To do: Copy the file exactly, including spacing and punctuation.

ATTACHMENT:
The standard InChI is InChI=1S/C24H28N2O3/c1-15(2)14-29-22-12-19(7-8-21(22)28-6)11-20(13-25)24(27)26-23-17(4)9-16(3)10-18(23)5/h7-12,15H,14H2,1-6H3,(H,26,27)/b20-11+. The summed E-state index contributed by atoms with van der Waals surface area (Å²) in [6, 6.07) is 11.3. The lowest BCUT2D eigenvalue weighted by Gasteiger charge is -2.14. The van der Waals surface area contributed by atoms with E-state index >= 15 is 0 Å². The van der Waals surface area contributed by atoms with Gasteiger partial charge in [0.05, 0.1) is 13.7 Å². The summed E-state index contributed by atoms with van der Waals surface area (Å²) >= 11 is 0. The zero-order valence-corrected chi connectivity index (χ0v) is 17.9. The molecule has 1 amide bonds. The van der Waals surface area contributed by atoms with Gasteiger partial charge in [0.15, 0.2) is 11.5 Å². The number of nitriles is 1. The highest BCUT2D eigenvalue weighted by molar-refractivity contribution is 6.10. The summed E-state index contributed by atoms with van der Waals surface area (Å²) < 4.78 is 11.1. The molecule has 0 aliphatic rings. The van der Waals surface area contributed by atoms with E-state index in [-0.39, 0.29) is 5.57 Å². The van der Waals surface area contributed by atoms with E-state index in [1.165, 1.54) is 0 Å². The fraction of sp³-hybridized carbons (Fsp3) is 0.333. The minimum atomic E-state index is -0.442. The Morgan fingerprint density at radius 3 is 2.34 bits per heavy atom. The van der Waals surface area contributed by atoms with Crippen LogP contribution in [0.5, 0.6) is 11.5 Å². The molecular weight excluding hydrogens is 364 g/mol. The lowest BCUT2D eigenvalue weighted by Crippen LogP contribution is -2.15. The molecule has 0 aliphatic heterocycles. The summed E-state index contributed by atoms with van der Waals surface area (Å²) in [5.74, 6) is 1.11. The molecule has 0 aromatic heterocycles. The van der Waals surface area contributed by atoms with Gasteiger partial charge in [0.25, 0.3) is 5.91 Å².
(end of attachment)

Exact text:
The standard InChI is InChI=1S/C24H28N2O3/c1-15(2)14-29-22-12-19(7-8-21(22)28-6)11-20(13-25)24(27)26-23-17(4)9-16(3)10-18(23)5/h7-12,15H,14H2,1-6H3,(H,26,27)/b20-11+. The summed E-state index contributed by atoms with van der Waals surface area (Å²) in [6, 6.07) is 11.3. The lowest BCUT2D eigenvalue weighted by Gasteiger charge is -2.14. The van der Waals surface area contributed by atoms with E-state index >= 15 is 0 Å². The van der Waals surface area contributed by atoms with Gasteiger partial charge in [0.05, 0.1) is 13.7 Å². The summed E-state index contributed by atoms with van der Waals surface area (Å²) >= 11 is 0. The zero-order valence-corrected chi connectivity index (χ0v) is 17.9. The molecule has 1 amide bonds. The van der Waals surface area contributed by atoms with Gasteiger partial charge in [0.15, 0.2) is 11.5 Å². The number of nitriles is 1. The highest BCUT2D eigenvalue weighted by molar-refractivity contribution is 6.10. The summed E-state index contributed by atoms with van der Waals surface area (Å²) < 4.78 is 11.1. The molecule has 0 aliphatic rings. The van der Waals surface area contributed by atoms with E-state index in [-0.39, 0.29) is 5.57 Å². The van der Waals surface area contributed by atoms with E-state index in [1.165, 1.54) is 0 Å². The fraction of sp³-hybridized carbons (Fsp3) is 0.333. The minimum atomic E-state index is -0.442. The Morgan fingerprint density at radius 3 is 2.34 bits per heavy atom. The van der Waals surface area contributed by atoms with Crippen LogP contribution in [0.5, 0.6) is 11.5 Å². The molecular weight excluding hydrogens is 364 g/mol. The lowest BCUT2D eigenvalue weighted by Crippen LogP contribution is -2.15. The molecule has 0 aliphatic heterocycles. The summed E-state index contributed by atoms with van der Waals surface area (Å²) in [5.74, 6) is 1.11. The molecule has 0 aromatic heterocycles. The van der Waals surface area contributed by atoms with Gasteiger partial charge in [0.25, 0.3) is 5.91 Å².